The control system modulates the boiler’s temperature according to information that it collects from different sensors and pre-set comfort requirements. However it does not control the outcome, i.e. the ambient temperature. One option is to install a room temperature sensor in a neutral area of the house, away from sunlight, draft and far away from a radiator. This sensor is linked up to the control system and adjusts it according to the real ambient temperature. An alternative option is to install a thermostatic valve on all the radiators to regulate the temperature emitted by the radiator.

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Safety unit on an independent tank
Fitting a safety unit at the cold water inlet on a domestic hot water accumulation tank is compulsory. The safety unit provides three functions :
•    a safety valve which discharges excess water that is created during the heating process
•    a stop valve
•    a drain valve.

Safety unit of a heating circuit
On installations with a closed water circuit, the safety unit has three key components : the manometer which indicates the pressure of the water in the installation, the safety valve which prevents overpressure, and the bleeding device which is used to discharge air trapped in the pipes.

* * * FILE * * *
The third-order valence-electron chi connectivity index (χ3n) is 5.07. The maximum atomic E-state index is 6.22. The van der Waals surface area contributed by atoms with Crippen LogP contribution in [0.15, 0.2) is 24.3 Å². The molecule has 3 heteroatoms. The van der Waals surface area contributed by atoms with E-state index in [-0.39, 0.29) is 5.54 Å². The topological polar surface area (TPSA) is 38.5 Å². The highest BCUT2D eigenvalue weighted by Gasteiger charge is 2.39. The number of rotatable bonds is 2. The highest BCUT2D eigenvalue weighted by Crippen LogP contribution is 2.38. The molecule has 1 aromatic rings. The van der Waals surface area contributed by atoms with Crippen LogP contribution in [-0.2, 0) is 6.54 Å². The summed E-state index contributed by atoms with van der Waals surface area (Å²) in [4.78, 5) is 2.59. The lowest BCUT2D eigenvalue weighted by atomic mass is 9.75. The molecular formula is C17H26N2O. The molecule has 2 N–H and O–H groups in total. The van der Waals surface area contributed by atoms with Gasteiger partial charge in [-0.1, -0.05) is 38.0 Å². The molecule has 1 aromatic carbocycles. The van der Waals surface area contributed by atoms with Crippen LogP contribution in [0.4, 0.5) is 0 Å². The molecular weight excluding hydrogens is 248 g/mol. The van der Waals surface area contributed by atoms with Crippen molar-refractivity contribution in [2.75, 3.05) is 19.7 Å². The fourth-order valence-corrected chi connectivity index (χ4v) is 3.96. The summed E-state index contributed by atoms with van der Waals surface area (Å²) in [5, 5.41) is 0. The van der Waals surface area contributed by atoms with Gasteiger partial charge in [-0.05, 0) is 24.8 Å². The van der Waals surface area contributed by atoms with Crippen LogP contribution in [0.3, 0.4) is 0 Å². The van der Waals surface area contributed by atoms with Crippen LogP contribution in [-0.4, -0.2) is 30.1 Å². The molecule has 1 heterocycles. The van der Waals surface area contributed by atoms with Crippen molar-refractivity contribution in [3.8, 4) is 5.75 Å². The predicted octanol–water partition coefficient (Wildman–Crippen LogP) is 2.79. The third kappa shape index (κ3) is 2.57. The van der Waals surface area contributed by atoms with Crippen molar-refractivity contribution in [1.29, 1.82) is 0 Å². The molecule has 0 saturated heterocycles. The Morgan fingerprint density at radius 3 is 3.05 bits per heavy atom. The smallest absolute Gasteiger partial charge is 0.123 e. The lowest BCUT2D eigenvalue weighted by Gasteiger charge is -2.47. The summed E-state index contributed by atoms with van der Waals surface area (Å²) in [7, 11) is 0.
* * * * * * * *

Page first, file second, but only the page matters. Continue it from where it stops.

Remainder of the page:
Single function (boiler)
A single function boiler is generally used as a heating-only installation and does not have incorporated hot water production. It can however be used with an independent domestic hot water tank.

Smoke circuit
The smoke circuit is the path taken by the smoke through to the exit. A long smoke circuit with several bends allows for quiet operation.

Stainess steel
The heating body for floor-standing boilers can be made of cast iron or stainless steel. The thick steel (4 mm) used by De Dietrich guarantees a high resistance to mechanical stress.

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This is a process where the hot water produced by the boiler is moved around by the difference in density. This process is only applied to installations that use solid fuel (wood or coal).

Thermostatic valve
The thermostatic valve directly controls the flow of the radiator’s hot water on which it is assembled in order to achieve a desired temperature. It adapts to the ambient temperature of the room in which it is installed. It is particularly useful for rooms with other heat sources (sunlight, cooking equipment...).

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Wall-hung boiler
A wall-hung boiler is a particularly suitable heating solution for apartments or smaller houses. It can be used for domestic hot water production. It responds to  a need for space saving. It is more compact and lighter than a floor-standing boiler and frees up floor space. It can be installed easily in a kitchen, bathroom, cupboard or attic.